Leeander Blake was arrested on October 26, 2002, and charged with the first degree murder of Straughan Lee Griffin. At the police station, Blake invoked his right to counsel after being advised of his rights pursuant to Miranda v. Arizona, 384 U.S. 436 (1966). The police immediately ceased questioning and placed Blake in a holding cell. Thirty-five minutes later, Detective William Johns went to Blake's cell, gave him a copy of his arrest warrant and charging papers, and told Blake to read them carefully. Officer Curtis Reese, a patrol officer, walked with Detective Johns to the cell, and, after the paperwork was handed to Blake, said, "I bet you want to talk now, huh." Detective Johns shoved Officer Reese from the room, telling him that Blake had asked for an attorney and they could not talk to him. Approximately 30 minutes later when Detective Johns brought Blake some clothes, Blake asked, "I can still talk to you?" The detective confirmed that Blake wanted to talk to him, readvised him of his Miranda rights, and obtained Blake's waiver of his right to counsel. The Court of Appeals of Maryland held that there had been a violation of Edwards v. Arizona, 451 U.S. 477 (1981).Question Presented:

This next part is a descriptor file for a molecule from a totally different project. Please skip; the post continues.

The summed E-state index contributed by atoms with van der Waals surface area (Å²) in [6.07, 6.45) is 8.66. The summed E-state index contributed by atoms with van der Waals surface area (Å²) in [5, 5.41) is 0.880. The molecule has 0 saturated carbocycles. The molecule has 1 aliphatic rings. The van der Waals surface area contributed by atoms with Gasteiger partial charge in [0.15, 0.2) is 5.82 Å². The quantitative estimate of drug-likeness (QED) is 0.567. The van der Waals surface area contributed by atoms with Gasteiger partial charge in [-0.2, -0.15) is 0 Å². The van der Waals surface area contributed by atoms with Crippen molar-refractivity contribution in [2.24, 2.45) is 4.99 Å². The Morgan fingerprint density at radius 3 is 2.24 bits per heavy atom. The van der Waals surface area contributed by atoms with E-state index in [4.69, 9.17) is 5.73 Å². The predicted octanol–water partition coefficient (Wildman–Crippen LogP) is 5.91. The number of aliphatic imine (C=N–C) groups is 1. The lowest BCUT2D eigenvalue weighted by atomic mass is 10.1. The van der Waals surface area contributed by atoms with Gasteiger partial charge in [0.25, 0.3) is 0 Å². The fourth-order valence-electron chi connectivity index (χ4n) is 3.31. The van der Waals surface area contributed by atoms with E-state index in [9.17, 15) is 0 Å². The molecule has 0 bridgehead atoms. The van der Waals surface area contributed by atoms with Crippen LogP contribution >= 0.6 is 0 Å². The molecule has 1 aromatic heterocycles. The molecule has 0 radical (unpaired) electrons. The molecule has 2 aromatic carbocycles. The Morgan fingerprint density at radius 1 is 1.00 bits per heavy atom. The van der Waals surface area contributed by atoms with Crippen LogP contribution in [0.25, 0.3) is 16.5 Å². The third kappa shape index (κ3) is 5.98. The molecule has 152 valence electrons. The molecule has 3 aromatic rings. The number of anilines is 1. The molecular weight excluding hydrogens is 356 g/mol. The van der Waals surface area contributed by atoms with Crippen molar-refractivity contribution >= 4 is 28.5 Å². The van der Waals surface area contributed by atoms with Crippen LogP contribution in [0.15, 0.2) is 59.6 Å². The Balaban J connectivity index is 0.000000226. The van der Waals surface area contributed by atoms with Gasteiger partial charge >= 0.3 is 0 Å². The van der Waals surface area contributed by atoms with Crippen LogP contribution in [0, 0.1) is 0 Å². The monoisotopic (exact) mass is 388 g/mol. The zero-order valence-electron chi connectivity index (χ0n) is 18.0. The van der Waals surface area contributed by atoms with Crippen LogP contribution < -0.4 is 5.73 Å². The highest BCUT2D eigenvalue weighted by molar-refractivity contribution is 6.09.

The question presented is: When a police officer improperly communicates with a suspect after invocation of the suspect's right to counsel, does Edwards permit consideration of curative measures by the police, or other intervening circumstances, to conclude that a suspect later initiated communication with the police?Question:
When a police officer improperly communicates with a suspect after the suspect has invoked his right to an attorney, does Edwards v. Arizona permit consideration of curative measures by the police (such as the detective's quick correction of the officer's improper statement) to conclude that a suspect later initiated communication with the police?